In our house, Kyle is the cook (lucky me) and I am the baker (though I can cook- I swear).
Baking grounds me.
Like photography, I like how baking is a blend of equal parts science and art, with a generous pinch of good genetics and a splash of good luck. You must be methodical, yet imaginative, a follower and a leader. The process forces me to focus, something my 12-tabs-open-in-Firefox-while-carrying-on-two-text-message
-conversations-on-my-iPhone-while-eating-lunch-which-I-am-actually-still-in-the-process-of-making fast moving mind often needs. There is nothing that slows me down like coming to this sentence in my favorite chocolate torte recipe in the Joy of Cooking: "Use a rubber spatula to fold one-quarter of the eggs whites into the chocolate mixture, along with the nut mixture." Hold up? What is this nut mixture you speak of?
Some Sudoku for sharpness, I create cakes and cookies, tortes and tarts.
Following our trip to the Caribbean for Luke and Tracy's Grand Cayman wedding, I aproned up and settled into the kitchen as a way of reconnecting with myself and my space. Nothing gives you more of an urge to cook for yourself and your family than 10 days away of eating all meals out. And there is one simple recipe I can't get enough of this spring, found on a foodie blog referred to me by my good friend Amy, a fellow baking buff and Maine wedding photographer. Developed by pastry chef turned Parisian cookbook author (titles include Room for Dessert, The Perfect Scoop and The Sweet Life in Paris), David Lebovitz's Tart au Citron is a dessert like none other. As I see it, fruit tarts are the sushi or salad of the dessert world. Because the sourness balances out the sweetness, you feel refreshed and healthy after indulging on them, instead of heavy.
Recently, I'd made this trio of tarts seen above- two to go into a birthday basket for Amy and one to enjoy at our house when our ski team buddy and New Hampshire wedding videographer Meg Simone came for a sleepover, and both friends were so impressed that I thought I'd share the recipe in all its simplicity and easy-to-find ingredient list glory. The start of my wedding season in late May also marks the kickoff to BBQ season, and bringing a dessert is always in good taste (plus, as the last thing people eat, it's what they'll remember most). Enjoy!
Lemon Tart (makes one nine-inch tart) - Adapted (with a few modifications) from David Leobovitz's Tarte au Citron Recipe
Please note: I actually double the recipe as I like my tarts a tiny bit thicker, and I can use any extra lemon curd in a side mini tart given as a gift or kept for ourselves if the main dish is going to a party. You can also substitute limes for lemons. And finally, David Leobovitz uses a pastry tart shell, but I make a simple graham cracker crust instead because pastry dough is always such a hassle. You can also use as filling for dessert crepes, on toast, etc.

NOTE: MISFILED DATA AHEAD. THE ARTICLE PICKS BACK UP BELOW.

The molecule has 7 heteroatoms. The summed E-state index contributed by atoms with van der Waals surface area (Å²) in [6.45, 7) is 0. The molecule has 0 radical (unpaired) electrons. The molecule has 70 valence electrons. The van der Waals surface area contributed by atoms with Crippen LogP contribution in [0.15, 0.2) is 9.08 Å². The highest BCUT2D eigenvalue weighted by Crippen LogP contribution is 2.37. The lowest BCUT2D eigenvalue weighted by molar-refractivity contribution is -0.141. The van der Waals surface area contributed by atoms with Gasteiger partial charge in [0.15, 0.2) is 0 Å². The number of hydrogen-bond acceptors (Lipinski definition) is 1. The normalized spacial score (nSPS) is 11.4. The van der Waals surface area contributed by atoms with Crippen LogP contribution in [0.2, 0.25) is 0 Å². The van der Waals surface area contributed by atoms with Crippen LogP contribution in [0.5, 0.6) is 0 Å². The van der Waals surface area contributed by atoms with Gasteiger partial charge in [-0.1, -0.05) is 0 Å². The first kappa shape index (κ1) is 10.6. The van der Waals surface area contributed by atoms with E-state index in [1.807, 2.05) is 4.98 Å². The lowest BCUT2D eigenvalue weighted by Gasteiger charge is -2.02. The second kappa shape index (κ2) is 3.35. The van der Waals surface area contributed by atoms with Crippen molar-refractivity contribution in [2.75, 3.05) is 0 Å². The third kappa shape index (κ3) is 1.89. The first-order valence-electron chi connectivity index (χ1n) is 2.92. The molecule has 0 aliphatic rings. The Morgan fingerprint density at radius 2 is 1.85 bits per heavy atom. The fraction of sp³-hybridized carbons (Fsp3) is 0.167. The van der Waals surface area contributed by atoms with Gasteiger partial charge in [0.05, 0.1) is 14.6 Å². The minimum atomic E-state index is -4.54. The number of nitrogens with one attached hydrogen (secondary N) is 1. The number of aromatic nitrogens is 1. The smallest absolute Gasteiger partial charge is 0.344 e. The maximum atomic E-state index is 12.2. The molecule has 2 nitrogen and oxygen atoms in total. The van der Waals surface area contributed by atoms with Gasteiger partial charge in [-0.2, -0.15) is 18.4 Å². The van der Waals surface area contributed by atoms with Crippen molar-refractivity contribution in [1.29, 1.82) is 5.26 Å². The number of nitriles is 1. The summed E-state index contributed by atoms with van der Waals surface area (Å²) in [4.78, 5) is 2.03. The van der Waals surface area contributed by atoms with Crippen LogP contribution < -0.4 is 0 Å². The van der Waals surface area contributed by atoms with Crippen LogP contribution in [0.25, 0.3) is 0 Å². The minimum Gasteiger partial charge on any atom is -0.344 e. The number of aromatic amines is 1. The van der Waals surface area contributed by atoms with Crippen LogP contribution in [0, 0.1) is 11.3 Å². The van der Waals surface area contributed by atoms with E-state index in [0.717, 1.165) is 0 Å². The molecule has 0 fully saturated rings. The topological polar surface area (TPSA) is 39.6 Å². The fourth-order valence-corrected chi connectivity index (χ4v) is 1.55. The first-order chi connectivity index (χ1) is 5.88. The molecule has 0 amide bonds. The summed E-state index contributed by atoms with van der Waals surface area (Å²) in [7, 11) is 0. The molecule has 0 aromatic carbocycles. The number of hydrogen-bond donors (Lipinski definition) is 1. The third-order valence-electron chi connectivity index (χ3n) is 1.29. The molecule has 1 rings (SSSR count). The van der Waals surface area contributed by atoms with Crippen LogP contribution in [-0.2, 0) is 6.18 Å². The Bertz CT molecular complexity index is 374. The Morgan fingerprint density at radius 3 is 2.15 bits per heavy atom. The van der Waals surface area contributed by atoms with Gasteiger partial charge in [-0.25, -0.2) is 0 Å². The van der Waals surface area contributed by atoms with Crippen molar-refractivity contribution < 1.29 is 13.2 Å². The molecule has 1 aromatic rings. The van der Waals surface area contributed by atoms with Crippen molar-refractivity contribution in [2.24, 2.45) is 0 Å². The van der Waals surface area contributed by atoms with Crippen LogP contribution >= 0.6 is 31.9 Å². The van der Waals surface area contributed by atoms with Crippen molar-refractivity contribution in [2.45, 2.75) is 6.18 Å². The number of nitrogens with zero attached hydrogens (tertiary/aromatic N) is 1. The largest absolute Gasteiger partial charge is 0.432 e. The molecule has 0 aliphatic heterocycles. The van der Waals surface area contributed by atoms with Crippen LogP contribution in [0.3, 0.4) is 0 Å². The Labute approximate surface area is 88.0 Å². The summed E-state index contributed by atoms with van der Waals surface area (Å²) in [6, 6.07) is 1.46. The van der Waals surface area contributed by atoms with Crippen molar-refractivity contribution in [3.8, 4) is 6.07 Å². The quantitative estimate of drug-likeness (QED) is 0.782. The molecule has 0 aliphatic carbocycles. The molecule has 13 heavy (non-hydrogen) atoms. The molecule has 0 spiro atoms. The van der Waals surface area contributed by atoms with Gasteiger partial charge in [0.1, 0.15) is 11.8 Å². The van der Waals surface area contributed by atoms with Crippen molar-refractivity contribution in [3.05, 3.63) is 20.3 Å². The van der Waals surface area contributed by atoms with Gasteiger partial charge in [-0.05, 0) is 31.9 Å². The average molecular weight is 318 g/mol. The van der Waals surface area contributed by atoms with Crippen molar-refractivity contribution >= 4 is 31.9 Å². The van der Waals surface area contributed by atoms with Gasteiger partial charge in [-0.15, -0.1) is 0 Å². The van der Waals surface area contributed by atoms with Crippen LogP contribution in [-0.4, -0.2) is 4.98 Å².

For lemon curd
1/2 cup (125 ml) freshly-squeezed lemon juice
grated zest of one lemon, preferably unsprayed
1/2 cup (100 g) sugar
6 tablespoons (85 g) butter, salted or unsalted, cut into bits
2 large eggs
2 large egg yolks
1 package of Graham crackers & half stick of melted butter
Preheat the oven to 350F
1. Pulverize graham crackers in food processor until crumbs. Add melted butter for a few pulses and press into tart pan (I also use a springform).
2. In a medium-sized saucepan (I use our Le Crueset cast iron), heat the lemon juice, zest, sugar and butter. Have a mesh strainer nearby.
3. In a small bowl, beat together the eggs and the yolks. (We give the extra whites to the dogs with their breakfast the next morning or you could make an omelet.)
4. When the butter in the lemon mixture becomes melted, whisk some of the warm mixture into the eggs, stirring constantly, to warm them. Scrape the warmed eggs back into the saucepan and cook over low heat, stirring constantly so the eggs don't cook, until the mixture thickens and almost begins to bubble around the edges.
5. Pour the lemon curd though a strainer (I've never done this myself but it would help get rid of any cooked egg) directly into the tart shell or crush, scraping with a rubber spatula to press it through.
6. Pop tart into the oven for five minutes, just to set the curd. It will not rise so its height when it goes in will also be the same when it comes out.
7. Remove from the oven and let cool before slicing and serving. I garnish with a basil leaf and blackberries or slice lemon as you can see above. (I'm currently experimenting with making a lemon basil tart, and was told by a professional chef at a cooking class I recently attended in Vermont to melt the butter for the lemon mixture with basil leaves in it and then add when called for and wait to warm before proceeding with the egg steps.)
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